That year, Rodin’s exhibition was shown for the first time at the National Art Museum of China. Several classmates bought a few standing tickets and squeezed on the train. After two days and two nights, we arrived in Beijing. We didn’t eat, just went straight to the museum and spent a whole day looking at those sculptures like pilgrims. Now, in addition to the bronze statues with the black skulls whose pupils are deep and bottomless, the biggest surprise was to meet the movie star Lu Liping. He was looking up and down the front of the sculpture with a thoughtful expression, eyes slightly open. But still beautiful. 

Photo: Jiao Xingtao in the graduate classroom, 1994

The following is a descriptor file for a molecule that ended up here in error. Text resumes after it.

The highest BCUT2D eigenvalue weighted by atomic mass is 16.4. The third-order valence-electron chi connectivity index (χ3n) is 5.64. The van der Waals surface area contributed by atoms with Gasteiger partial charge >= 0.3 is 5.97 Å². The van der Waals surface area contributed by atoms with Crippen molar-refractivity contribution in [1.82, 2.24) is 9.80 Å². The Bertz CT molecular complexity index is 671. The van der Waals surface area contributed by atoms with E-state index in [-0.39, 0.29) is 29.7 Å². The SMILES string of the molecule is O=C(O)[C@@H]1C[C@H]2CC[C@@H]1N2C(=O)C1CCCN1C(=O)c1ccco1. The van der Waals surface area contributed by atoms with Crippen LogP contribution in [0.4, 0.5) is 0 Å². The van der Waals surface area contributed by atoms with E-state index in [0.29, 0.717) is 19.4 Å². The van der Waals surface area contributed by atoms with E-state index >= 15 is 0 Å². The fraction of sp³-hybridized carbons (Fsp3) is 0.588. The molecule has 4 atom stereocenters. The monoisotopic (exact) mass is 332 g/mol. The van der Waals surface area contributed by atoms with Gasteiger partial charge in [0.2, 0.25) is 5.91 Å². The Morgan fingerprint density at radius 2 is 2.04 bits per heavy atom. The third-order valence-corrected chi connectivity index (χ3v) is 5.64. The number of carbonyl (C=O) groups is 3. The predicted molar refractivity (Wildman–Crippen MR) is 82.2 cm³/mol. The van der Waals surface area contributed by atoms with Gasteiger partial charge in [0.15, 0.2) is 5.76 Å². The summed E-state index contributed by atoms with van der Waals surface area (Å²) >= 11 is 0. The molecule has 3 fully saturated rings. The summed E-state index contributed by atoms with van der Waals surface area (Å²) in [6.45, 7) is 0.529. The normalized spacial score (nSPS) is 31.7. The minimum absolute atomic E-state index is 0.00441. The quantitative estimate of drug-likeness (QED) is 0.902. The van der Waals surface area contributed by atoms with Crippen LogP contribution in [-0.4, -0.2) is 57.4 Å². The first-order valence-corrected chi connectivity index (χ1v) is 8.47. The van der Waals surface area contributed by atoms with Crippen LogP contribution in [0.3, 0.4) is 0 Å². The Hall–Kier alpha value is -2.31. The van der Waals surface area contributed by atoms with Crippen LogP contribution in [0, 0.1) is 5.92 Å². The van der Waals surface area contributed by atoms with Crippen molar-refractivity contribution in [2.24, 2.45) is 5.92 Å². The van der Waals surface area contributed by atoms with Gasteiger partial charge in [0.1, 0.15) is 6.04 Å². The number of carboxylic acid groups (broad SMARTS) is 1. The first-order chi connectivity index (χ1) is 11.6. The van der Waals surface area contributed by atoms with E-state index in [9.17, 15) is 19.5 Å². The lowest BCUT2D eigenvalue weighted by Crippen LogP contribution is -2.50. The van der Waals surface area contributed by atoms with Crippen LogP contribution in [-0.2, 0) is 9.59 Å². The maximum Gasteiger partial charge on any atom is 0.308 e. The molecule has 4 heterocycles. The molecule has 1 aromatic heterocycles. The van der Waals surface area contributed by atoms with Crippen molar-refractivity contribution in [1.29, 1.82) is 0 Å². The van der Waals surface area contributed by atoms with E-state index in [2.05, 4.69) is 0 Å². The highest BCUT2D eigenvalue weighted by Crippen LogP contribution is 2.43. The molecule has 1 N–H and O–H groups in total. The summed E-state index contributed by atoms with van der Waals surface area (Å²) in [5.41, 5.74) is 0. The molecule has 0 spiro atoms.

Another strong memory, apart from seeing Lu Liping, was being hungry. We had not eaten for a day, and we had to resist strongly not to have any of the street snacks. Instead, we were determined to go to Wangfujing Street to eat a burger and chips from the first McDonald’s to open in China. On that night, our dream fulfilled, we lay in bed contented in a basement and took out the seasoning bags with English writing all over them that we had snuck back from KFC. While reflecting, it came to mind that Rodin’s sculptures seemed to be different from ours. There were no block faces, but many details. However, a master’s works must be good sculptures. Were we doing it wrong? We tore open the seasoning bags and a substance flowed out like blood and, tasted with a tongue, it was sweet! It turned out to be ketchup! We were as happy as if we had won some money. In the early spring of March, we took off all our clothes because we could not stand the heat in the North. If I would come to Beijing again in this life, I vowed I must live in a room with windows. One of the classmates muttered thoughtfully, “Why do our sculptures have to be square?” Now, twenty years later, the person who questioned this is the vice president of an art school in Chengdu.